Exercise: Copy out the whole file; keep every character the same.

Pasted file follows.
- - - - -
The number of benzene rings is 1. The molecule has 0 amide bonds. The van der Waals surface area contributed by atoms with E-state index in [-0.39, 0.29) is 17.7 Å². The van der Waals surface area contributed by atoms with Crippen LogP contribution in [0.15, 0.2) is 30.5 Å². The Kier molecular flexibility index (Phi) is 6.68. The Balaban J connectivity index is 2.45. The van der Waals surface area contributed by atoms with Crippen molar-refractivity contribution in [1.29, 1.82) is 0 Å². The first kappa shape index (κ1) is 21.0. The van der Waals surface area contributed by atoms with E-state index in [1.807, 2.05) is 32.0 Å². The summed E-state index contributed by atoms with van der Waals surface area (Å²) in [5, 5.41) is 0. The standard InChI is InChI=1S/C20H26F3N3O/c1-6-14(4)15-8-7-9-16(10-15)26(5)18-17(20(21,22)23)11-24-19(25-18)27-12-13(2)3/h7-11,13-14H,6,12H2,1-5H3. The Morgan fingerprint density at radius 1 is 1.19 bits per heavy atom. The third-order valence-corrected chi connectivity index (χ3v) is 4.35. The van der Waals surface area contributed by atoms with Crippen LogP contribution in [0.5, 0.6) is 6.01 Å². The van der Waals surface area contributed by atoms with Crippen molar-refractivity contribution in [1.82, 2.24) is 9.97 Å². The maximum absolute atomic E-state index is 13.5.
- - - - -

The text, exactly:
The number of benzene rings is 1. The molecule has 0 amide bonds. The van der Waals surface area contributed by atoms with E-state index in [-0.39, 0.29) is 17.7 Å². The van der Waals surface area contributed by atoms with Crippen LogP contribution in [0.15, 0.2) is 30.5 Å². The Kier molecular flexibility index (Phi) is 6.68. The Balaban J connectivity index is 2.45. The van der Waals surface area contributed by atoms with Crippen molar-refractivity contribution in [1.29, 1.82) is 0 Å². The first kappa shape index (κ1) is 21.0. The van der Waals surface area contributed by atoms with E-state index in [1.807, 2.05) is 32.0 Å². The summed E-state index contributed by atoms with van der Waals surface area (Å²) in [5, 5.41) is 0. The standard InChI is InChI=1S/C20H26F3N3O/c1-6-14(4)15-8-7-9-16(10-15)26(5)18-17(20(21,22)23)11-24-19(25-18)27-12-13(2)3/h7-11,13-14H,6,12H2,1-5H3. The Morgan fingerprint density at radius 1 is 1.19 bits per heavy atom. The third-order valence-corrected chi connectivity index (χ3v) is 4.35. The van der Waals surface area contributed by atoms with Crippen LogP contribution in [0.5, 0.6) is 6.01 Å². The van der Waals surface area contributed by atoms with Crippen molar-refractivity contribution in [1.82, 2.24) is 9.97 Å². The maximum absolute atomic E-state index is 13.5.